The Technical Working Group has completed a draft of metadata elements for describing supplemental material and a draft DTD structure. They are using sample supplemental material to mark up metadata using the DTD to test the metadata scheme. Five task sub-groups were formed to work on specific parts of the charge: metadata, persistent identifers, and granularity of markup; linking mechanisms; archiving, preservation, and forward migration; packaging, exchange, and delivery of supplemental materials; and recommendations around accessibility practices recommended by the Business Working Group.

Discovery to Delivery Topic Committee

ESPReSSO (Establishing Suggested Practices Regarding Single Sign-On) Working Group

Co-chairs: Harry Kaplanian (Serials Solutions), Steven Carmody (Brown University)
ESPReSSO Workroom

The ESPReSSO Working Group is in the final stages of completing their Recommended Practice for improving Single Sign-On (SSO) authentication for the situation where an organization (a company, a campus, a public library, etc.) acquires a license to access specific content, and where the browser user is a member of the group authorized to access that content. The final draft will be issued for a 30-day public comment period.

The final document is expected to include recommendations for:

  • Service providers including their open page, identity discovery page, protected page, and on attribute-based authentication

  • Libraries/institutions including their login page and menu page

  • Role of the proxy server in supporting a hybrid environment

  • Rewriting OpenURLs

  • Appropriate use of branding

  • Federated search applications

  • Web-scale discovery services

The Winter 2011 issue of Information Standards Quarterly contains an article (available for free download) by working group members Heather Ruland Staines, Harry Kaplanian, and Kristine Ferry on Establishing Suggested Practices Regarding Single Sign On (ESPReSSO) Working Group.

NISO's March Open Teleconference provided an update on the Supplemental Journal Articles project. An audio recording is available for download from the NISO website.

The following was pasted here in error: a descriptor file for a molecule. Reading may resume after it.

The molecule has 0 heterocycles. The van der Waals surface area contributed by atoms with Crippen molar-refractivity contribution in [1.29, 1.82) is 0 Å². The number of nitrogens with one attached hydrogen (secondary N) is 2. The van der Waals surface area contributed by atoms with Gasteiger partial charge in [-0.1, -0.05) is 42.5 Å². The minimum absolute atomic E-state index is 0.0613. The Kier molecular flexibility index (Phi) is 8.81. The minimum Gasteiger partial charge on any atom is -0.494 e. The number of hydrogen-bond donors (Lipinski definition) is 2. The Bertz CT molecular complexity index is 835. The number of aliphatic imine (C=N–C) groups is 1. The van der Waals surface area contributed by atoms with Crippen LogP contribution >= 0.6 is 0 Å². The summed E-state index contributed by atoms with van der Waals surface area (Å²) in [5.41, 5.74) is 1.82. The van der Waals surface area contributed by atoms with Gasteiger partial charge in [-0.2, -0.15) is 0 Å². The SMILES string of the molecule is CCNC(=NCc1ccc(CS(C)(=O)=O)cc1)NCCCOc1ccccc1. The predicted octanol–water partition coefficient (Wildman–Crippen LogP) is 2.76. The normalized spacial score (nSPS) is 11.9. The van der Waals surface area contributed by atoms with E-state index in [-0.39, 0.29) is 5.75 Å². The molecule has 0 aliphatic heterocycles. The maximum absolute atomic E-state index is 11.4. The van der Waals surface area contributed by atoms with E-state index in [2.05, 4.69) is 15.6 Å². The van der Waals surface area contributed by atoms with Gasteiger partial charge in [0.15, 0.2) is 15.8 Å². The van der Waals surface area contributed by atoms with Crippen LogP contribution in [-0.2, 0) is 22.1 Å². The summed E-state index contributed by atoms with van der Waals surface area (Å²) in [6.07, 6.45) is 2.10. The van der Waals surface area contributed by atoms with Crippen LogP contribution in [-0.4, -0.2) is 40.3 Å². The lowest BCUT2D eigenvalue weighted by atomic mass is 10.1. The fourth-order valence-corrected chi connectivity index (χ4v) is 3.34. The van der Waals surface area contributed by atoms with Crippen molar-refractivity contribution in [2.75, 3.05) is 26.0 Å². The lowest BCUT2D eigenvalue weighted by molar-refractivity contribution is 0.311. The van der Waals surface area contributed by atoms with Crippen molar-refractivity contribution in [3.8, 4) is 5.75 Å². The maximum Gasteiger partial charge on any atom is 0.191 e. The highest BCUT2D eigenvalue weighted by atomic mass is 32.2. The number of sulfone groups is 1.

IOTA Working Group

IOTA: Small changes, Big Improvements

Chair: Adam Chandler (Cornell University)
IOTA Workroom
IOTA Website including blog and analytic log files
Follow on Twitter: @nisoiota

Oversight of the IOTA Working Group was moved from the Business Information Topic Committee to Discovery to Delivery to provide better linkage with other groups, such as KBART, that are working on streamlining access through link resolvers. IOTA and the NISO/UKSG KBART Phase II Working Group have already had discussions about potential collaboration on link-to syntax that couples link resolvers to content providers. Link-to syntax issues are estimated to be the cause of one-third of OpenURL failures.

The IOTA Working Group has been actively educating the community about the project and soliciting additional data files. Chair Adam Chandler provided an overview of the project and demonstrated the reports that can be run from the existing IOTA database of log files. The February issue of Against the Grain included an article by Adam on NISO IOTA: Improving Open URLs Through Analytics, in Context. This was followed in the March/April 2011 issue of D-Lib with an article by Adam and co-authors Glen Wiley and Jim LeBlanc, Towards Transparent and Scalable OpenURL Quality Metrics, that discussed the Cornell project that led to the formation of the NISO IOTA Working Group. A presentation about IOTA was also made by Rafal Kasprowski at the UKSG 2011 Conference and Exhibition and the group has a presentation slotted for the NASIG 26th Annual Conference on June 2-5, 2011.

All the publicity about IOTA must be working: 25 million additional records were added on April 22 including data from the newest provider, McGill University Library, bringing the total of OpenURLs analyzed to 13,310,607.

If you are willing to share your data to help with this project, please contact Adam Chandler. All personal information is scrubbed from the data, and you will be able to use the IOTA site to analyze and compare your own results against others' data. Reports available show elements that are showing up in OpenURLs, patterns of elements that are showing up in OpenURLs, and frequency with which OpenURL elements show up in OpenURLs from source databases and source vendors.